Characterisation of dissolved organic compounds in hydrothermal fluids by stir bar sorptive extraction - gas chomatography - mass spectrometry. Case study: the Rainbow field (36°N, Mid-Atlantic Ridge)
1 Laboratoire Géochimie Métallogénie, UR Géosciences Marines, Ifremer, Ctr Brest, B.P.70, 29280 Plouzané, France
2 Department of Geological Sciences, Geochemistry section, Stockholm University, 10691 Stockholm, Sweden
Geochemical Transactions 2012, 13:8 doi:10.1186/1467-4866-13-8Published: 7 November 2012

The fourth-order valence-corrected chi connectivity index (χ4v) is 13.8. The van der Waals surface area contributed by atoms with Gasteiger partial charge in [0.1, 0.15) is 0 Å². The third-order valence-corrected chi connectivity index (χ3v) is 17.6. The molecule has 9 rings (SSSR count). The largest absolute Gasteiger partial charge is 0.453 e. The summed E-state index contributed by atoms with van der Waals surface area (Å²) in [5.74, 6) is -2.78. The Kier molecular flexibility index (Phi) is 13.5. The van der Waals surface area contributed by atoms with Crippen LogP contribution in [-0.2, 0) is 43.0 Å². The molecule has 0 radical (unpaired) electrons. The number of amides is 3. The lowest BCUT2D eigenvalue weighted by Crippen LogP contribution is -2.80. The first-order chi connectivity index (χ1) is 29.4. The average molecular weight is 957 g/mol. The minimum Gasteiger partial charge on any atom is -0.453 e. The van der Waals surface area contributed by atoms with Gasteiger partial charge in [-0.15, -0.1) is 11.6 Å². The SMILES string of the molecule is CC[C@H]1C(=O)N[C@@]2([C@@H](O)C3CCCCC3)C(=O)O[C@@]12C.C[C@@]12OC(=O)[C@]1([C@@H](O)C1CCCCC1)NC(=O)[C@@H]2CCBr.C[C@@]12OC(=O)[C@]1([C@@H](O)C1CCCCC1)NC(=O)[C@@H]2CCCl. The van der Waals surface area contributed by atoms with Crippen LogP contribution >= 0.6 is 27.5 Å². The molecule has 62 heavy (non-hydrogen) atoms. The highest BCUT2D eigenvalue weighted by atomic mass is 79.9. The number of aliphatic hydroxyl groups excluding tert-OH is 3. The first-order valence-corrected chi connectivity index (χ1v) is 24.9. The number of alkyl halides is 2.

The analysis of the dissolved organic fraction of hydrothermal fluids has been considered a real challenge due to sampling difficulties, complexity of the matrix, numerous interferences and the assumed ppb concentration levels. The present study shows, in a qualitative approach, that Stir Bar Sorptive Extraction (SBSE) followed by Thermal Desorption – Gas Chromatography – Mass Spectrometry (TD-GC-MS) is suitable for extraction of small sample volumes and detection of a wide range of volatile and semivolatile organic compounds dissolved in hydrothermal fluids. In a case study, the technique was successfully applied to fluids from the Rainbow ultramafic-hosted hydrothermal field located at 36°14’N on the Mid-Atlantic Ridge (MAR). We show that n-alkanes, mono- and poly- aromatic hydrocarbons as well as fatty acids can be easily identified and their retention times determined. Our results demonstrate the excellent repeatability of the method as well as the possibility of storing stir bars for at least three years without significant changes in the composition of the recovered organic matter. A preliminary comparative investigation of the organic composition of the Rainbow fluids showed the great potential of the method to be used for assessing intrafield variations and carrying out time series studies. All together our results demonstrate that SBSE-TD-GC-MS analyses of hydrothermal fluids will make important contributions to the understanding of geochemical processes, geomicrobiological interactions and formation of mineral deposits.